Between the trials of its endless showcase labyrinth or fights spurred over that last Swedish meatball, Ikea has been the death of countless budding relationships. In fact, the plot of a special double episode of 30 Rock once explored at length Ikea's romantic toxicity.
In a recent and admittedly informal experiment, BuzzFeed set out to prove that Ikea could be the death of unproven couples. They took two couples--one who had been together for 10 years, and another who had just met--and timed them as they put together a "Micke" desk. Spoiler: Things do not go well for the new couple.
Ikea's flatpack furniture and hieroglyphic-filled instruction manuals seem almost pointedly designed as relationship litmus tests, showing exactly how well two people can solve problems and communicate with one another. No surprise, then, that the camaraderie between the new lovers almost instantly begins to fray.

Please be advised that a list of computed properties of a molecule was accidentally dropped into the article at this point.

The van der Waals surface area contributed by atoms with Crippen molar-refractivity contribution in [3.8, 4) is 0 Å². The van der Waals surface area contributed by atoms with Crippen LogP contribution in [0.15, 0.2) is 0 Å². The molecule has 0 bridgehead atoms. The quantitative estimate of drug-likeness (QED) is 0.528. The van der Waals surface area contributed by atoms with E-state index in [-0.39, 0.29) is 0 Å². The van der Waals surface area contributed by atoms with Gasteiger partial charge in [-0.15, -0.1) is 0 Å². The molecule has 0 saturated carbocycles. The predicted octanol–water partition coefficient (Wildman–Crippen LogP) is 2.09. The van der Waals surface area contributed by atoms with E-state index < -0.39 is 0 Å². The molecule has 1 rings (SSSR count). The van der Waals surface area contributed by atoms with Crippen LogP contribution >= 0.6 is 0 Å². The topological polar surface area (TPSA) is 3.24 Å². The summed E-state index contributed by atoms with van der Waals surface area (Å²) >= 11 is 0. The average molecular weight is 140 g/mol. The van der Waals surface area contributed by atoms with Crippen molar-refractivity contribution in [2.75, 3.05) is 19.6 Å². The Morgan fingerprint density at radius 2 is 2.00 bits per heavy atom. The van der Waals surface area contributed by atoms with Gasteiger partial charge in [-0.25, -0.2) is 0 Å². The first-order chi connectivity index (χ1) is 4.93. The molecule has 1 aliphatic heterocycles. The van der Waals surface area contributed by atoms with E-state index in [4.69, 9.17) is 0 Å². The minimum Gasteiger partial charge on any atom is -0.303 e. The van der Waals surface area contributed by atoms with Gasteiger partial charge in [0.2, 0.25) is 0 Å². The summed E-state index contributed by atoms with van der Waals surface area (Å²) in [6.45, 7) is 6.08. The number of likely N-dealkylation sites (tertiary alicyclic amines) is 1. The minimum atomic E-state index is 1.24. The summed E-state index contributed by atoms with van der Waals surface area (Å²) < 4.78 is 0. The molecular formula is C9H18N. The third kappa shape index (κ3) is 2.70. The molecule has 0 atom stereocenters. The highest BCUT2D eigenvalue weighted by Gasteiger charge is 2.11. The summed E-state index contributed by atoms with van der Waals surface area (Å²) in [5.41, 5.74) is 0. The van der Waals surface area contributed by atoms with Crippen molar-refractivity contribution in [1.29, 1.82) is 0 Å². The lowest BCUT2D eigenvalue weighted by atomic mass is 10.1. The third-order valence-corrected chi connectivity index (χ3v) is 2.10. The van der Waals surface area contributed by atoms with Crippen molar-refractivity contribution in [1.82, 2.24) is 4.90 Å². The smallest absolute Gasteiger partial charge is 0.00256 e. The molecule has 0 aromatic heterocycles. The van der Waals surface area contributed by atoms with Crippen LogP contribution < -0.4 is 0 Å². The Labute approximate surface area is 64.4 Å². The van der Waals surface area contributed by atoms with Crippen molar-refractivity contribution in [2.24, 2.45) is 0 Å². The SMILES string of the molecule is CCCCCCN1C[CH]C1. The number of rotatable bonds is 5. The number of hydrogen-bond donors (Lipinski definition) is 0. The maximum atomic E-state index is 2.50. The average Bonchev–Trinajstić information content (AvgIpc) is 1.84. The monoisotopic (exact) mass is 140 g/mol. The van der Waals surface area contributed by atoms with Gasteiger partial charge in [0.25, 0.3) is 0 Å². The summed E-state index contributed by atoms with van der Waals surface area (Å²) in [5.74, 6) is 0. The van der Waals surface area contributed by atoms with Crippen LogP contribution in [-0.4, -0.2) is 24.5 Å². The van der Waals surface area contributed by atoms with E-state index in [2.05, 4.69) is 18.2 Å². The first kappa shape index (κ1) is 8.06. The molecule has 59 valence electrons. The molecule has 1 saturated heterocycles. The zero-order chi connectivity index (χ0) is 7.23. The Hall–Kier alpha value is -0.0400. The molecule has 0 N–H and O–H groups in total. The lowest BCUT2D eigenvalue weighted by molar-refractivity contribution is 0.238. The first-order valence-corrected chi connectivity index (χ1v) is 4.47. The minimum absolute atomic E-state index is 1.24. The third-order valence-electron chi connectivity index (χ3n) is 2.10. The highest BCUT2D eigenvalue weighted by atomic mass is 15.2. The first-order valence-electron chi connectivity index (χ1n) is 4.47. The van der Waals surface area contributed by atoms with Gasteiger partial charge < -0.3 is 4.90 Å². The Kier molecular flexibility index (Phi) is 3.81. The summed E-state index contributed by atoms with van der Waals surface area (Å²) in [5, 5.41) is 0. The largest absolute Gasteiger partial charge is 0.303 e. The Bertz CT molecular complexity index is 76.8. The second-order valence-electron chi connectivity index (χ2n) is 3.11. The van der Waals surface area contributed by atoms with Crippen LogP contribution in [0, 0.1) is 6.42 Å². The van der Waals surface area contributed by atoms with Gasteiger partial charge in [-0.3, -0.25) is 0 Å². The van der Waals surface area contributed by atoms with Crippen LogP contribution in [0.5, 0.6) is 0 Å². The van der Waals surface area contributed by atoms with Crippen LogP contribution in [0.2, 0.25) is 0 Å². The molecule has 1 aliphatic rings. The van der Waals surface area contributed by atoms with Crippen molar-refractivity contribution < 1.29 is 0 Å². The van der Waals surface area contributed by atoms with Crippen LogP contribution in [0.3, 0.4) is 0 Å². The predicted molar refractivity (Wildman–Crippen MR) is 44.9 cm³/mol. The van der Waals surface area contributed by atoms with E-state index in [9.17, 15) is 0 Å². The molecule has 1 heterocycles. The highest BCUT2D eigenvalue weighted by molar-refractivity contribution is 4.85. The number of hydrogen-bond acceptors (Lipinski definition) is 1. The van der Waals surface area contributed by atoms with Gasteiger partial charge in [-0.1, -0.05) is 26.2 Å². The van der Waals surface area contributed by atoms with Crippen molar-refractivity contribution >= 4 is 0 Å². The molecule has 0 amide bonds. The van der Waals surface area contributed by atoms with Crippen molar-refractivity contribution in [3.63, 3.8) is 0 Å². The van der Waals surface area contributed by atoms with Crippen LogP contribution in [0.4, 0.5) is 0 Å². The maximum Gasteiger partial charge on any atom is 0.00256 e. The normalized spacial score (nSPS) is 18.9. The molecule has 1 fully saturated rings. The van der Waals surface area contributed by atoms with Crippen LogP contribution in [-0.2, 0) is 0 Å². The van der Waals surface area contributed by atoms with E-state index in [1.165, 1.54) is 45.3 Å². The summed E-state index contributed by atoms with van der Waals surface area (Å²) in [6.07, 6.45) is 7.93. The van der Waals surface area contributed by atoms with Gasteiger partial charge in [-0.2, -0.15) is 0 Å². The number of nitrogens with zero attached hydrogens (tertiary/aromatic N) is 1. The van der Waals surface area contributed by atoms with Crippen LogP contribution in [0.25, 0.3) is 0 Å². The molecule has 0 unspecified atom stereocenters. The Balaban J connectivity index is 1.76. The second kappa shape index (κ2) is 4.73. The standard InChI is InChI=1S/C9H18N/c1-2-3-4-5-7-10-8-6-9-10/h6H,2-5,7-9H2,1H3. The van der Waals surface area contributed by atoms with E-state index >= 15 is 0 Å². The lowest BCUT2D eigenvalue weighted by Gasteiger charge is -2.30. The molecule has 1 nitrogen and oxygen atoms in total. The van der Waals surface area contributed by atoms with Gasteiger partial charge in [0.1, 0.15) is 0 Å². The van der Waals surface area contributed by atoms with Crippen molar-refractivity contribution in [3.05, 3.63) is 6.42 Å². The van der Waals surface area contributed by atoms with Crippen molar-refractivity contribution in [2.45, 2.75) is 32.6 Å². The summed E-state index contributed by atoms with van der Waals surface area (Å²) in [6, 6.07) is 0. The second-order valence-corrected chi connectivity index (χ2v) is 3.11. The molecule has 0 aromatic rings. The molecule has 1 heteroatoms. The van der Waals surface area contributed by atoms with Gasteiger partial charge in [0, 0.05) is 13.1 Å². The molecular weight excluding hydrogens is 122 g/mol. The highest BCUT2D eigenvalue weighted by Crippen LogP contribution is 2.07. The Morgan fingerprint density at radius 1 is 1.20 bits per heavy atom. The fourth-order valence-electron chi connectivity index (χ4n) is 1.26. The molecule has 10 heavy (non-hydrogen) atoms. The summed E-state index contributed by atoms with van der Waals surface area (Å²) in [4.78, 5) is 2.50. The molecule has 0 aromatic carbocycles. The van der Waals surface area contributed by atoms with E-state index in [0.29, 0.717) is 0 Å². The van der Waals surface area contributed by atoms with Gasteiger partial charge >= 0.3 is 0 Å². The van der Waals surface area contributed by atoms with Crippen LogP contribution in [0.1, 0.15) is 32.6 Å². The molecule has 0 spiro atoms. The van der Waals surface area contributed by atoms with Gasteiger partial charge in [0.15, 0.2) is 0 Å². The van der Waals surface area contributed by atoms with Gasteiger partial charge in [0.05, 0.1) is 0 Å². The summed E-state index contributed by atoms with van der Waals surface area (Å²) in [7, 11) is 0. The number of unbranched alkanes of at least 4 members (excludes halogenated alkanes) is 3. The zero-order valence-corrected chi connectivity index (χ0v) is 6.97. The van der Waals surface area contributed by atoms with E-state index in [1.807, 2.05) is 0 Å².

Take this exchange between the two when they can't agree on which way to hold the instruction manuals.
"You know what would be a good idea?" the woman in the new relationship says to her partner. "Having this face the same direction as in the instructions. Because I'm looking at it and having to flip my mind around."
Her partner looks at the camera, a defeated expression on his face that quickly gives way to exasperation, disgust, and then contempt. He rolls his eyes, which she does not see. "Yeah, do it," he says, his tone all but appending the word "idiot" to the end of his sentence.
But it turns out people who have spent a decade together are better at building Ikea furniture than a couple who just started dating. At the end of the day, the 10-year-couple managed to put their desk together in a little under an hour-and-a-half, which frankly still seems pretty slow to me. Still, that was relatively fast compared to the couple who had just met, who took about 20% longer to put together their Micke.
"We created problems that weren't there to begin with," they said about their failure, clearly discouraged. Or maybe, just maybe, those problems were always there, and like a malevolent sorcerer, Ikea brought them all bubbling up to the surface.
[h/t Daily Dot]